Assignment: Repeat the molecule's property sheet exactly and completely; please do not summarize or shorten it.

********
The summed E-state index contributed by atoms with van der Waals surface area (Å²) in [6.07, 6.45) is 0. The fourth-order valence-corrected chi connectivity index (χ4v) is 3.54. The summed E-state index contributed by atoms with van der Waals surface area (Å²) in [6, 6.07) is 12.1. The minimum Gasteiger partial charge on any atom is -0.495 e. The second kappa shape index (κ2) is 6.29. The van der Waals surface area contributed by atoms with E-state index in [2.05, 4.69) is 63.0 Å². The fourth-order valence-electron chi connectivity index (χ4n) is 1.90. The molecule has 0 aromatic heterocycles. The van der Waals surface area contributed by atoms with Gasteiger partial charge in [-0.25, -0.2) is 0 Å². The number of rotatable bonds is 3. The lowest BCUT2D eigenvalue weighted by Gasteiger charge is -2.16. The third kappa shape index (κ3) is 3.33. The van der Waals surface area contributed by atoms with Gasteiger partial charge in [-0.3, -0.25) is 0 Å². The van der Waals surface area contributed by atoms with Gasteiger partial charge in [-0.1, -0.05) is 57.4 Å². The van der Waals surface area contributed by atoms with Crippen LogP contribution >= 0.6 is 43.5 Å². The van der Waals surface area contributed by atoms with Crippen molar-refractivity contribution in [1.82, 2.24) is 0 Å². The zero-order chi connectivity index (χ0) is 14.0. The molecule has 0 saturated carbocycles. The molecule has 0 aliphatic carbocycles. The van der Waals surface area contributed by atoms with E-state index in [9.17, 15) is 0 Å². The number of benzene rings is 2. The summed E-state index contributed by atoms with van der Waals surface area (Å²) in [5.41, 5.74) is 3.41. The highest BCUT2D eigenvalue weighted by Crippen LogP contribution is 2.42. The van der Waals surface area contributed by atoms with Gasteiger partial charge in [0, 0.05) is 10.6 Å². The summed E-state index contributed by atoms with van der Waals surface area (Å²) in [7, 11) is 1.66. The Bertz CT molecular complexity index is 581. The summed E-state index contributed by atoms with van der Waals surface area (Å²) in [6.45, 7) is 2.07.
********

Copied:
The summed E-state index contributed by atoms with van der Waals surface area (Å²) in [6.07, 6.45) is 0. The fourth-order valence-corrected chi connectivity index (χ4v) is 3.54. The summed E-state index contributed by atoms with van der Waals surface area (Å²) in [6, 6.07) is 12.1. The minimum Gasteiger partial charge on any atom is -0.495 e. The second kappa shape index (κ2) is 6.29. The van der Waals surface area contributed by atoms with E-state index in [2.05, 4.69) is 63.0 Å². The fourth-order valence-electron chi connectivity index (χ4n) is 1.90. The molecule has 0 aromatic heterocycles. The van der Waals surface area contributed by atoms with Gasteiger partial charge in [-0.25, -0.2) is 0 Å². The number of rotatable bonds is 3. The lowest BCUT2D eigenvalue weighted by Gasteiger charge is -2.16. The third kappa shape index (κ3) is 3.33. The van der Waals surface area contributed by atoms with Gasteiger partial charge in [-0.3, -0.25) is 0 Å². The van der Waals surface area contributed by atoms with Gasteiger partial charge in [-0.1, -0.05) is 57.4 Å². The van der Waals surface area contributed by atoms with Crippen LogP contribution >= 0.6 is 43.5 Å². The van der Waals surface area contributed by atoms with Crippen molar-refractivity contribution in [1.82, 2.24) is 0 Å². The zero-order chi connectivity index (χ0) is 14.0. The molecule has 0 saturated carbocycles. The molecule has 0 aliphatic carbocycles. The van der Waals surface area contributed by atoms with E-state index in [9.17, 15) is 0 Å². The number of benzene rings is 2. The summed E-state index contributed by atoms with van der Waals surface area (Å²) in [5.41, 5.74) is 3.41. The highest BCUT2D eigenvalue weighted by Crippen LogP contribution is 2.42. The van der Waals surface area contributed by atoms with Gasteiger partial charge in [0, 0.05) is 10.6 Å². The summed E-state index contributed by atoms with van der Waals surface area (Å²) in [7, 11) is 1.66. The Bertz CT molecular complexity index is 581. The summed E-state index contributed by atoms with van der Waals surface area (Å²) in [6.45, 7) is 2.07.